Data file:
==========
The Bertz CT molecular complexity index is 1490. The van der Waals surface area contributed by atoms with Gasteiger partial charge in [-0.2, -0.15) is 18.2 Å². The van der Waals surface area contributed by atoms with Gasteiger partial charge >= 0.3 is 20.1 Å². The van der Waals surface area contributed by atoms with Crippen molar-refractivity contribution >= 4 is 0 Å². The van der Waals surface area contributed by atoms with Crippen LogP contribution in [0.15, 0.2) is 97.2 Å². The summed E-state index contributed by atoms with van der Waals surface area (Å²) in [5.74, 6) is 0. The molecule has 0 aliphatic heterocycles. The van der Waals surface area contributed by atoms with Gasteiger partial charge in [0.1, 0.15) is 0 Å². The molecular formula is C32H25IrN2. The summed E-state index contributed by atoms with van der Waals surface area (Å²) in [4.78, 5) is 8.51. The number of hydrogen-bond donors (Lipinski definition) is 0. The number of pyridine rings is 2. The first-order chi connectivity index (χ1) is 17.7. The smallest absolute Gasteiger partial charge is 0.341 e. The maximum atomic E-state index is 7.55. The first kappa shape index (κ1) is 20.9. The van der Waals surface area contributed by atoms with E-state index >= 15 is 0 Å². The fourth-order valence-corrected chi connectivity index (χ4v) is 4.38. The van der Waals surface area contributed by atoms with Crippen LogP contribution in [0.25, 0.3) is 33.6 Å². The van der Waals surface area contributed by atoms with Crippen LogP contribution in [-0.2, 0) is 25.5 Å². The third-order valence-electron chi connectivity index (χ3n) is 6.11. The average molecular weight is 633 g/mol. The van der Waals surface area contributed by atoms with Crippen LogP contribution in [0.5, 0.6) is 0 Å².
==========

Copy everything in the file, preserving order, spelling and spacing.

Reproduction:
The Bertz CT molecular complexity index is 1490. The van der Waals surface area contributed by atoms with Gasteiger partial charge in [-0.2, -0.15) is 18.2 Å². The van der Waals surface area contributed by atoms with Gasteiger partial charge >= 0.3 is 20.1 Å². The van der Waals surface area contributed by atoms with Crippen molar-refractivity contribution >= 4 is 0 Å². The van der Waals surface area contributed by atoms with Crippen LogP contribution in [0.15, 0.2) is 97.2 Å². The summed E-state index contributed by atoms with van der Waals surface area (Å²) in [5.74, 6) is 0. The molecule has 0 aliphatic heterocycles. The van der Waals surface area contributed by atoms with Gasteiger partial charge in [0.1, 0.15) is 0 Å². The molecular formula is C32H25IrN2. The summed E-state index contributed by atoms with van der Waals surface area (Å²) in [4.78, 5) is 8.51. The number of hydrogen-bond donors (Lipinski definition) is 0. The number of pyridine rings is 2. The first-order chi connectivity index (χ1) is 17.7. The smallest absolute Gasteiger partial charge is 0.341 e. The maximum atomic E-state index is 7.55. The first kappa shape index (κ1) is 20.9. The van der Waals surface area contributed by atoms with E-state index >= 15 is 0 Å². The fourth-order valence-corrected chi connectivity index (χ4v) is 4.38. The van der Waals surface area contributed by atoms with Crippen LogP contribution in [0.25, 0.3) is 33.6 Å². The van der Waals surface area contributed by atoms with Crippen LogP contribution in [-0.2, 0) is 25.5 Å². The third-order valence-electron chi connectivity index (χ3n) is 6.11. The average molecular weight is 633 g/mol. The van der Waals surface area contributed by atoms with Crippen LogP contribution in [0.5, 0.6) is 0 Å².